Can sharing education between home and school benefit the child with autism?

LAWRENCE, Clare (2017). Can sharing education between home and school benefit the child with autism? Doctoral, Sheffield Hallam University.

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Abstract

This qualitative research exploration uses interpretative phenomenological analysis of case studies to investigate the diversity and congruity of the lived experiences of families sharing education between home and school for children with autism. Using semi-structured interview and follow-up questionnaire it examines the perspectives of five mothers, and includes further input from wider family members and professionals. Findings are presented as idiographic cases, examined through the ‘lens’ of nine research propositions to have emerged through the researcher’s complete-member orientation, and further presented in cross-case synthesis under three super-ordinate themes to have emerged: that shared education is a response to need; that it is a response to both perceived positives and perceived negatives in the school experience; and that it is used by parents as a ‘bridge’. Findings are considered in the light of similar studies (Kidd and Kaczmarek, 2010; Hurlbutt, 2011) into the experience of parents homeeducating their children with autism, together with a study (McDonald and Lopes,2014) into parents sharing the education of their autistic children between home and the Schools of Isolated and Distance Education in Western Australia. Findings suggest that there is considerable agreement on the challenges faced by the child with autism in school, on the parents’ motivations for intervening and on the parents' endorsement of the literature-supported report on the importance of parental involvement in a child's education. Participants agree that sharing education between home and school can lead to benefit for their child, although the heterogeneity of the autistic population and the diversity of individual participant circumstances lead to a lack of congruity as to the form that this benefit may take.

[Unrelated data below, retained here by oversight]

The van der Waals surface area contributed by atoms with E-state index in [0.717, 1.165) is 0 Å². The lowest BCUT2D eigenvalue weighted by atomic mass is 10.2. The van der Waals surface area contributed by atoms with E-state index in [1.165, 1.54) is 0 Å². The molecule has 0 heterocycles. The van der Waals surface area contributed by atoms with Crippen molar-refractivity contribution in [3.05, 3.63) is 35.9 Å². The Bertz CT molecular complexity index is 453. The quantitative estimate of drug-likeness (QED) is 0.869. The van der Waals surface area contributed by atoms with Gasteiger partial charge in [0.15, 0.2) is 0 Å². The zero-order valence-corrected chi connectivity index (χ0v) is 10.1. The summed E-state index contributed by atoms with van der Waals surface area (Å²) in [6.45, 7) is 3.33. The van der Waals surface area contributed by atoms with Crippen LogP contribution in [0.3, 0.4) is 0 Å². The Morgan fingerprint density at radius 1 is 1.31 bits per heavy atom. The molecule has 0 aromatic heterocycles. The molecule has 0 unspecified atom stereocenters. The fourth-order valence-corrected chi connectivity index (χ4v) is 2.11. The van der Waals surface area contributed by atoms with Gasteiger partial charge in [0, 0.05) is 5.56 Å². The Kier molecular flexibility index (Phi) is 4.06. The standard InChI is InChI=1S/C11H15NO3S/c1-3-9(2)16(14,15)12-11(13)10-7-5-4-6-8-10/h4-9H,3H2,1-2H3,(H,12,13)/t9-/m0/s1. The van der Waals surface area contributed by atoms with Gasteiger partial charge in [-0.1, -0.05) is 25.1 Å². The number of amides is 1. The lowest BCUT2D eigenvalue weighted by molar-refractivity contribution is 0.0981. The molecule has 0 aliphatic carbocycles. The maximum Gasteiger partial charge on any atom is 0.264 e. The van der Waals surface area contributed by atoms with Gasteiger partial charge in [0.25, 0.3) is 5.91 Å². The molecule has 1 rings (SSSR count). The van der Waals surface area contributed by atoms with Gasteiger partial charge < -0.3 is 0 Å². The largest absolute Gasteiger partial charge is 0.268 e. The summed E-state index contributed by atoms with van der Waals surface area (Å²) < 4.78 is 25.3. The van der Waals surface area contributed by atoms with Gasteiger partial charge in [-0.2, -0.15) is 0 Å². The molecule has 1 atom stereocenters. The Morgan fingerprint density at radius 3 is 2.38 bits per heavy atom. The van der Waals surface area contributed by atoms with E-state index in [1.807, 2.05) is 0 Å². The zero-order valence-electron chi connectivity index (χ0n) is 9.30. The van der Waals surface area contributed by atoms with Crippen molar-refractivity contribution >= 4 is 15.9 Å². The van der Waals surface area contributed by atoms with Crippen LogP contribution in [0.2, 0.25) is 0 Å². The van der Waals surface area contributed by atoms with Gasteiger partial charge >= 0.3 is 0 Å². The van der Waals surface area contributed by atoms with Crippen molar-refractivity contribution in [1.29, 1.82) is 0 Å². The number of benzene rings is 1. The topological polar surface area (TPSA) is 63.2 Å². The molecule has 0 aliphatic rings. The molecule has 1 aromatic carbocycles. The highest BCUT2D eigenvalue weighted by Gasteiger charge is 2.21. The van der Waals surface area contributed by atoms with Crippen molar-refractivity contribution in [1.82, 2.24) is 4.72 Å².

Item Type: Thesis (Doctoral)
Additional Information: Supervisors: Luke Beardon and Anne Kellock
Research Institute, Centre or Group: Sheffield Hallam Doctoral Theses
Depositing User: Helen Garner
Date Deposited: 24 Aug 2017 14:41
Last Modified: 24 Aug 2017 21:17
URI: http://shura.shu.ac.uk/id/eprint/16597

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